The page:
Who are you?
Ask me that question until recently and I would have begun with role titles.
I am a teacher. A mum. A woman.
I remember a spiritual director telling me once, “That isn’t who you are, that’s what you do?”
I have spent much of the last thirty years seeking to “find” and define myself. The irony of this is only recently becoming apparent. I have quested long and hard, yet I was right here all along, like the alchemist’s treasure in Paulo Coelho’s book.
My labels past and present include: daughter, sister, student, wife, mother, teacher, Christian, minister, Dyslexia specialist, reflexologist, Reiki practitioner, witch, friend, writer, lightworker, crystal healer, queer, tarot reader, Druid, gardener, shop assistant, vegetarian, campaigner, blogger, carer, home-brewer, herbalist, domestic, tutor, priestess.
I have, at various times, pulled them out of the cupboard to try them on, alone or in combination, but they are none of them me.
My friend Liz says that she feels that defining herself is for other people’s comfort. She chooses not to.
The time spent gazing at my own navel trying to work out “who I am” would be much better used to experience the vast, fleeting, crazy, miracle that is our universe. It would be better spent in play or conversation, in writing, in sitting watching flowers grow.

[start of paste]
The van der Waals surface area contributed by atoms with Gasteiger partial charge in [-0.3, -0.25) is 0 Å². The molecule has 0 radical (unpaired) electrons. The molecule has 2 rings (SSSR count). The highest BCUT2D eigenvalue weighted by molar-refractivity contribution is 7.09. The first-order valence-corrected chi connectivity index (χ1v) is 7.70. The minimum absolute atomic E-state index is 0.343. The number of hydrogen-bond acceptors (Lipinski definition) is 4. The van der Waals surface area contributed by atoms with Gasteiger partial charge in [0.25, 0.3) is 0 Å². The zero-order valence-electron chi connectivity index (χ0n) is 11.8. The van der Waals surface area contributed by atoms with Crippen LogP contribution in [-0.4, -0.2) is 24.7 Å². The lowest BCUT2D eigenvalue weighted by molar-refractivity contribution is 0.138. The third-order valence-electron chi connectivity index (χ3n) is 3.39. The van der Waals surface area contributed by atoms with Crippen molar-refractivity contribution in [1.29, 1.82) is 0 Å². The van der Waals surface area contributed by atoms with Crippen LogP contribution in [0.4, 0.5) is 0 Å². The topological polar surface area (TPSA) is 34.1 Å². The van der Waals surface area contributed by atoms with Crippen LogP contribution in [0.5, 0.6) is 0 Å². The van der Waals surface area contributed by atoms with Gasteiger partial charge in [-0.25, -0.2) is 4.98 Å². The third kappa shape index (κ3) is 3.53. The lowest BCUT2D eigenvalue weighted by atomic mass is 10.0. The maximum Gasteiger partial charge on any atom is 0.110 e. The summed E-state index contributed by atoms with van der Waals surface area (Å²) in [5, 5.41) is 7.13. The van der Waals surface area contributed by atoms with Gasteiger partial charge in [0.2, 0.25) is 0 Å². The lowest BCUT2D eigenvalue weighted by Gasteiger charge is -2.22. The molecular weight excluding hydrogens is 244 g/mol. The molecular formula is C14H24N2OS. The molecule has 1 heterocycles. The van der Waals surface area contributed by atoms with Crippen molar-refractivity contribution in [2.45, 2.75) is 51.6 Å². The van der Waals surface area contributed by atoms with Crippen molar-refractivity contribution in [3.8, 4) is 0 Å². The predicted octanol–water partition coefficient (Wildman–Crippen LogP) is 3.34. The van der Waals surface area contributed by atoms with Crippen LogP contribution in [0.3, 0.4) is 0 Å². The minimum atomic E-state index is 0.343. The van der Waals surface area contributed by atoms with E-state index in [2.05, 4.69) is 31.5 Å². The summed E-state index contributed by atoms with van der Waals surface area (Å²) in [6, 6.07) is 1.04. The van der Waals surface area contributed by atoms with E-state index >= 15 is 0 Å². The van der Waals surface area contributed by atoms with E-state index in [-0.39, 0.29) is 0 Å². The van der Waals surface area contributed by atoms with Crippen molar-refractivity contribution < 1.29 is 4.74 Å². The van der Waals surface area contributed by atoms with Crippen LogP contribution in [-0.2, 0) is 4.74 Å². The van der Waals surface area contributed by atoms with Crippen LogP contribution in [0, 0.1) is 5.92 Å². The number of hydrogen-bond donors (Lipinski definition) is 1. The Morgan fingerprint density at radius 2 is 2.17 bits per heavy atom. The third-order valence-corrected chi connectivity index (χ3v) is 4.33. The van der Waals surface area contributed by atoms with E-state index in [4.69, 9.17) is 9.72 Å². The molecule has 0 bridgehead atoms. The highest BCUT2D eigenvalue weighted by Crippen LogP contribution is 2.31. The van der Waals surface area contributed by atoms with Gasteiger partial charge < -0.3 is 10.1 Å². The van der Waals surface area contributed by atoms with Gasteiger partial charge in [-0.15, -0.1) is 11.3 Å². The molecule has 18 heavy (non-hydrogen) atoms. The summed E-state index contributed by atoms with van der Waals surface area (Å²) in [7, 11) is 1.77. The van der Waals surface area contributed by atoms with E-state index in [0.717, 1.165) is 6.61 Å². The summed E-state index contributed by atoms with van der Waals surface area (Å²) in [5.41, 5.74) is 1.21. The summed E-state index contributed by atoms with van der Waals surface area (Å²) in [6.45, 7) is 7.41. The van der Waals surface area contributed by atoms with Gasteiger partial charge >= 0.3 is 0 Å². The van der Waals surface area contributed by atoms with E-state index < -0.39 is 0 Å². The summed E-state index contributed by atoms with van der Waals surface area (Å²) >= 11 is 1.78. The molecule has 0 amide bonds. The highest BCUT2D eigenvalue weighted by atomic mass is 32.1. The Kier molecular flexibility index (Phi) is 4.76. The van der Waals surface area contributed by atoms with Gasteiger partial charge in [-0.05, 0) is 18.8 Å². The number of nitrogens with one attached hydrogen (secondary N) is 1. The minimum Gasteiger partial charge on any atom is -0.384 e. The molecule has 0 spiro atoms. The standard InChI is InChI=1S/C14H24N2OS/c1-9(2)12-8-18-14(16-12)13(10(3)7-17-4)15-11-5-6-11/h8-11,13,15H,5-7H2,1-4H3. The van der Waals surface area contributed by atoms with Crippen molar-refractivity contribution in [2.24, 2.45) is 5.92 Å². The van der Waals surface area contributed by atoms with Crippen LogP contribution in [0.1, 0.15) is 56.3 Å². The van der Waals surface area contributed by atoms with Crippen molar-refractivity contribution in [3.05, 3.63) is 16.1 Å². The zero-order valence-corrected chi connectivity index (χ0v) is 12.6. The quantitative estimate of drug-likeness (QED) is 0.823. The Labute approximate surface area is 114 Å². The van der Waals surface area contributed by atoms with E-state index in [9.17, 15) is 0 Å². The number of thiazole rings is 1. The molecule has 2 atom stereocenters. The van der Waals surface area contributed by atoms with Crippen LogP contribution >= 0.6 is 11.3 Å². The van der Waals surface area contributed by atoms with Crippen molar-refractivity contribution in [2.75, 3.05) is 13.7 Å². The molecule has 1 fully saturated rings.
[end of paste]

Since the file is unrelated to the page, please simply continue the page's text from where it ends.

Yet the urge is strong. If someone asks me, who are you? I want to be able to present it to them. Tidy. Attractive. Acceptable. It feels as though this longing is heightened by my virtual life. When I am online I want to connect, and labels are a way in which I seek out like-minded others… #findyourtribe
Definitions of self are closely linked to ideas of individualism, a theme which did not appear to dominate human minds until the Enlightenment era three to four hundred years ago. Maslow contributes here also, the idea of self-actualization, to be all I can be, to fulfil my potential, is powerful in Western culture. It encourages materialism as we quest to gather the tools and props we need to demonstrate our “selves” to those around us.
I am beginning to feel, though, that this idea, which I have held as a core part of being human, is just another theory, a way to capture a sense of purpose and security in the vast and chaotic experience of life.
Who am I?
It’s difficult to say. Who I am is something in motion. A moving target. Who I am today, is not who I was yesterday, or who I will be tomorrow. The constant flow of life, of others, around me is a dynamic interplay of interactions, each one impacting on me, creating subtle alterations, just as I in turn create an effect on all around me.
Jonathan Livingstone Seagull has it right, “I am an unlimited idea of freedom.”
Perhaps in the end the only label I need is a name. In this context that name means me.
Hello, my name is Fiona. Pleased to meet you.